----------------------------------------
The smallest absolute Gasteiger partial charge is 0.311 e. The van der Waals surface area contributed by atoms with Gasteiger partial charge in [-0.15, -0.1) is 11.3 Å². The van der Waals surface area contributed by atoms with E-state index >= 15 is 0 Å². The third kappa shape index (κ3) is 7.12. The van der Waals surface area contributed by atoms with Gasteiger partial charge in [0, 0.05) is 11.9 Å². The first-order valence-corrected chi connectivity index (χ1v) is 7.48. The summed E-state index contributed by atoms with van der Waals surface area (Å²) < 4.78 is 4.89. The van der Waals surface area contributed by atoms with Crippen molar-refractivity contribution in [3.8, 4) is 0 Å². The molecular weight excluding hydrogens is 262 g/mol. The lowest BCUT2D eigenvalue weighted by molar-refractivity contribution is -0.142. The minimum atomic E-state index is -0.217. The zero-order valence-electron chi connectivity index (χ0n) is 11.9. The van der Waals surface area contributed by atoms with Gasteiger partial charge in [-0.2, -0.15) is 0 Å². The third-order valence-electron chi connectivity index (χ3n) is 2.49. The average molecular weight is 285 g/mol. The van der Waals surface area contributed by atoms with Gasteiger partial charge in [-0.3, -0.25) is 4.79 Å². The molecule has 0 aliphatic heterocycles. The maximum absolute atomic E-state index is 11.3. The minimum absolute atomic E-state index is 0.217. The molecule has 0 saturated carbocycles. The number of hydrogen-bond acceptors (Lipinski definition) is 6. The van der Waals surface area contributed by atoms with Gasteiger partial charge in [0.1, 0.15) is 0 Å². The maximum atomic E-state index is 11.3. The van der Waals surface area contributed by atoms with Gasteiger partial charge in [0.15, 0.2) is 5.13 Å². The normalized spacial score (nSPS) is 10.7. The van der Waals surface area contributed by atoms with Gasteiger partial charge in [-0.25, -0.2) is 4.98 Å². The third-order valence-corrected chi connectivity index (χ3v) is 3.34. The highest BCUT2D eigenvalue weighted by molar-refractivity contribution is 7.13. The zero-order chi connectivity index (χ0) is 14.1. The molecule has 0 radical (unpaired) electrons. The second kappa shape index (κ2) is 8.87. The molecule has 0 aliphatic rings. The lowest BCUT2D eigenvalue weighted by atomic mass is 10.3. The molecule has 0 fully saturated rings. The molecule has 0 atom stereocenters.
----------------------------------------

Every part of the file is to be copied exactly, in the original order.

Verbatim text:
The smallest absolute Gasteiger partial charge is 0.311 e. The van der Waals surface area contributed by atoms with Gasteiger partial charge in [-0.15, -0.1) is 11.3 Å². The van der Waals surface area contributed by atoms with E-state index >= 15 is 0 Å². The third kappa shape index (κ3) is 7.12. The van der Waals surface area contributed by atoms with Gasteiger partial charge in [0, 0.05) is 11.9 Å². The first-order valence-corrected chi connectivity index (χ1v) is 7.48. The summed E-state index contributed by atoms with van der Waals surface area (Å²) < 4.78 is 4.89. The van der Waals surface area contributed by atoms with Crippen molar-refractivity contribution in [3.8, 4) is 0 Å². The molecular weight excluding hydrogens is 262 g/mol. The lowest BCUT2D eigenvalue weighted by molar-refractivity contribution is -0.142. The minimum atomic E-state index is -0.217. The zero-order valence-electron chi connectivity index (χ0n) is 11.9. The van der Waals surface area contributed by atoms with Gasteiger partial charge in [-0.2, -0.15) is 0 Å². The third-order valence-electron chi connectivity index (χ3n) is 2.49. The average molecular weight is 285 g/mol. The van der Waals surface area contributed by atoms with Gasteiger partial charge in [-0.3, -0.25) is 4.79 Å². The molecule has 0 aliphatic heterocycles. The maximum absolute atomic E-state index is 11.3. The minimum absolute atomic E-state index is 0.217. The molecule has 0 saturated carbocycles. The number of hydrogen-bond acceptors (Lipinski definition) is 6. The van der Waals surface area contributed by atoms with Gasteiger partial charge in [0.1, 0.15) is 0 Å². The maximum atomic E-state index is 11.3. The van der Waals surface area contributed by atoms with Gasteiger partial charge in [0.15, 0.2) is 5.13 Å². The normalized spacial score (nSPS) is 10.7. The van der Waals surface area contributed by atoms with Gasteiger partial charge in [-0.25, -0.2) is 4.98 Å². The third-order valence-corrected chi connectivity index (χ3v) is 3.34. The highest BCUT2D eigenvalue weighted by molar-refractivity contribution is 7.13. The zero-order chi connectivity index (χ0) is 14.1. The molecule has 0 radical (unpaired) electrons. The second kappa shape index (κ2) is 8.87. The molecule has 0 aliphatic rings. The lowest BCUT2D eigenvalue weighted by atomic mass is 10.3. The molecule has 0 fully saturated rings. The molecule has 0 atom stereocenters.